Old Testament: 1 Chronicles 7:1-8:40
1 Chronicles 7:1-8:40 Scopes Trial
Chapters seven and eight recount the lineages of the tribes of Issachar, Benjamin, Naphtali, Manasseh, Ephraim and Asher. All of these tribes went into captivity in Assyria. Chapter eight scopes in on Benjamin with the emphasis on Saul and Jonathan.
New Testament: Acts 27:1-20
Acts 27:1-20 Roman Around
Paul was sent as a prisoner to Rome aboard a ship that passed by the coastal towns on the outskirts of Turkey. Paul was allowed to see friends in Sidon. When they resumed the trip, Paul warned that the voyage would be difficult. The centurion in charge listened more to the captain of the ship than Paul. They attempted to get as far as a harbor on the southwest side of the island of Crete to spend the winter.
They didn’t get very far before they were hit with a storm. The best they could do was let down their anchor to slow down the boat. The next day things got worse and they had to start throwing their cargo overboard. That wasn’t enough so the next day they had to throw overboard the ropes, rigging and gears used to shift the boat’s sails. The sky was so dark, they couldn’t even see the sun or stars. They had to give up hope of being saved since they were encountering hurricane strength winds.
Psalm 7:1-17 A Cush Job A Lament Of David
Psalm 7:12-17 A Cush On You
What’s bugging you today? Do you have a roof over your head? Do you have food to eat? Do you have money to pay all your bills? Does your car start? If you answered yes to most of those, you’re doing OK.
I had a dream last night that a couple thugs were following me. For David, it wasn’t a dream. It was a reality.
It wasn’t just a couple thugs that were following him but in particular was bugging him. According to the superscription to this psalm, David was being chased by a guy named Cush. He is only mentioned here in Scripture. He wants to drag David away (v. 2). David asks the Lord to deliver him (v. 1). Is there something dragging you away today? Maybe it’s a persistent sin that it keeping you from being close to the Lord (cf. Heb. 12:2; Isa. 59:1; Ps. 66:18)? Maybe it’s some sort of lust (cf. Rom. 7:7; 1 John 2:14-15).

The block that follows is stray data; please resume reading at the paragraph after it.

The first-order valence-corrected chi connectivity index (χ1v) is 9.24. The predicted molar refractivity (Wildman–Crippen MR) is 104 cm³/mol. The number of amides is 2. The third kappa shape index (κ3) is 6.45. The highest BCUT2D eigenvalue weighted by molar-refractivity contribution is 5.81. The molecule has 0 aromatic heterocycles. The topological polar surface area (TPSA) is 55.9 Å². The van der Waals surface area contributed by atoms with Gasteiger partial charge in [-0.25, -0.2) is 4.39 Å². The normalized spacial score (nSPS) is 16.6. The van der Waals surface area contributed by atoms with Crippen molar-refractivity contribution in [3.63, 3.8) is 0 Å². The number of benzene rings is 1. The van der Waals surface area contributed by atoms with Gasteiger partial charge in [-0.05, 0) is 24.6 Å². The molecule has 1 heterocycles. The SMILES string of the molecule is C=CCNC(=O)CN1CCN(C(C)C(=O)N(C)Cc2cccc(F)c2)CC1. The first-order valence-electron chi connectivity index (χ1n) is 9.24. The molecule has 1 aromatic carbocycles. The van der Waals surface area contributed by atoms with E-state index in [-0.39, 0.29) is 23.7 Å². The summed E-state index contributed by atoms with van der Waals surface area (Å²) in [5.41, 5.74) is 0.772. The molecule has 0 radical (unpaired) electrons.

David hopes he never acts like Cush is acting (vv. 3-7). It’s always good to ask yourself the same question when you think people are wronging you. “Am I ever acting like them?” You should be careful not to “project” your actions onto others and then dismiss them in yourself. We are psychologically mis-wired to do that (cf. Jer. 17:9). So be careful not to do it!
David asks the Lord to vindicate him (cf. 8, Prov. 4:18). David confessed that he wanted to follow the Lord but he was trusting vengeance against his enemies with the Lord (vv. 8-14, cf. Rom. 12:19). He prays talionic justice on his enemies (vv. 15-16). He prays that his enemy would fall into the same pit he had dug for David. You might remember Haman was hung on the same gallows he had prepared for the righteous Mordecai (see Hanging Together Or Hanging Separately?). Pharaoh tried to off all of the Israelites’ children yet all of the Egyptians’ children died including the Pharoah’s own son (cf. Exod. 1:22; 11:5). Joseph’s brothers tried to subdue him by throwing him in a pit but they ended up being subdued under him (cf. Gen. 37-50). Talionic justice. It’s like a boomerang. You reap what you sow (Gal. 6:7).
Notice David starts out all whiney but ends up trusting the Lord at the end of the Psalm again (v. 17)
How are you ending up?
Proverbs 18:22 Findeth A Good Thing
One of my old pastors just celebrated his 53rd anniversary. So did his wife.
She doesn’t look like she could have been married that long, at all! He maybe could . . . . OK, no, he looks young, too!
What is the secret of their long-lasting marriage? As Micky Mantle said at the end of his life, “This is a role model: Don’t be like me!” Mantle said that after he was saved and was dying of cancer. He meant that boys shouldn’t live the profligate life that he had.